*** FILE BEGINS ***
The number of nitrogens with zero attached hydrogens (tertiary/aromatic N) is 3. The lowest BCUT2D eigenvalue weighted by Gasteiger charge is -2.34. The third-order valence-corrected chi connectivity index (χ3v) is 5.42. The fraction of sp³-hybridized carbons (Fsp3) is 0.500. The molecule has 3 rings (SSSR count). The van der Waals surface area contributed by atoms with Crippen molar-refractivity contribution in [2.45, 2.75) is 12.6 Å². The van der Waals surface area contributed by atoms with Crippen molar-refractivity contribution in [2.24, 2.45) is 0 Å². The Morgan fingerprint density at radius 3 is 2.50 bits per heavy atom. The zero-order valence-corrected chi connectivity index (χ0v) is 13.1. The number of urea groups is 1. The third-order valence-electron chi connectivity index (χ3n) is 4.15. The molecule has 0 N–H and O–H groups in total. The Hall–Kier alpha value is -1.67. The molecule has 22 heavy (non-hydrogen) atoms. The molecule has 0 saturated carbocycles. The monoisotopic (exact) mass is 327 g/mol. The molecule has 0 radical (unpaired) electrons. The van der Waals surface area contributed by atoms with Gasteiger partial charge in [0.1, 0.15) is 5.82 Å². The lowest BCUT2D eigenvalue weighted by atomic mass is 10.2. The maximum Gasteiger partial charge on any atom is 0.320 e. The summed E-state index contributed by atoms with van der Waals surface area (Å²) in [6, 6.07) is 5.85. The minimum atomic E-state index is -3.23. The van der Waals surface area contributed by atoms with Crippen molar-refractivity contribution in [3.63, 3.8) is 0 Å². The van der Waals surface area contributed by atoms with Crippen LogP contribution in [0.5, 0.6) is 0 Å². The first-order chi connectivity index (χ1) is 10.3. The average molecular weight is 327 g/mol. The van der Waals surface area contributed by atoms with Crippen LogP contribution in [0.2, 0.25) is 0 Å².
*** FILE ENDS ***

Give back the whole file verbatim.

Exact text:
The number of nitrogens with zero attached hydrogens (tertiary/aromatic N) is 3. The lowest BCUT2D eigenvalue weighted by Gasteiger charge is -2.34. The third-order valence-corrected chi connectivity index (χ3v) is 5.42. The fraction of sp³-hybridized carbons (Fsp3) is 0.500. The molecule has 3 rings (SSSR count). The van der Waals surface area contributed by atoms with Crippen molar-refractivity contribution in [2.45, 2.75) is 12.6 Å². The van der Waals surface area contributed by atoms with Crippen molar-refractivity contribution in [2.24, 2.45) is 0 Å². The Morgan fingerprint density at radius 3 is 2.50 bits per heavy atom. The zero-order valence-corrected chi connectivity index (χ0v) is 13.1. The number of urea groups is 1. The third-order valence-electron chi connectivity index (χ3n) is 4.15. The molecule has 0 N–H and O–H groups in total. The Hall–Kier alpha value is -1.67. The molecule has 22 heavy (non-hydrogen) atoms. The molecule has 0 saturated carbocycles. The monoisotopic (exact) mass is 327 g/mol. The molecule has 0 radical (unpaired) electrons. The van der Waals surface area contributed by atoms with Gasteiger partial charge in [0.1, 0.15) is 5.82 Å². The lowest BCUT2D eigenvalue weighted by atomic mass is 10.2. The maximum Gasteiger partial charge on any atom is 0.320 e. The summed E-state index contributed by atoms with van der Waals surface area (Å²) in [6, 6.07) is 5.85. The minimum atomic E-state index is -3.23. The van der Waals surface area contributed by atoms with Crippen molar-refractivity contribution in [3.63, 3.8) is 0 Å². The van der Waals surface area contributed by atoms with Crippen LogP contribution in [0.5, 0.6) is 0 Å². The first-order chi connectivity index (χ1) is 10.3. The average molecular weight is 327 g/mol. The van der Waals surface area contributed by atoms with Crippen LogP contribution in [0.2, 0.25) is 0 Å².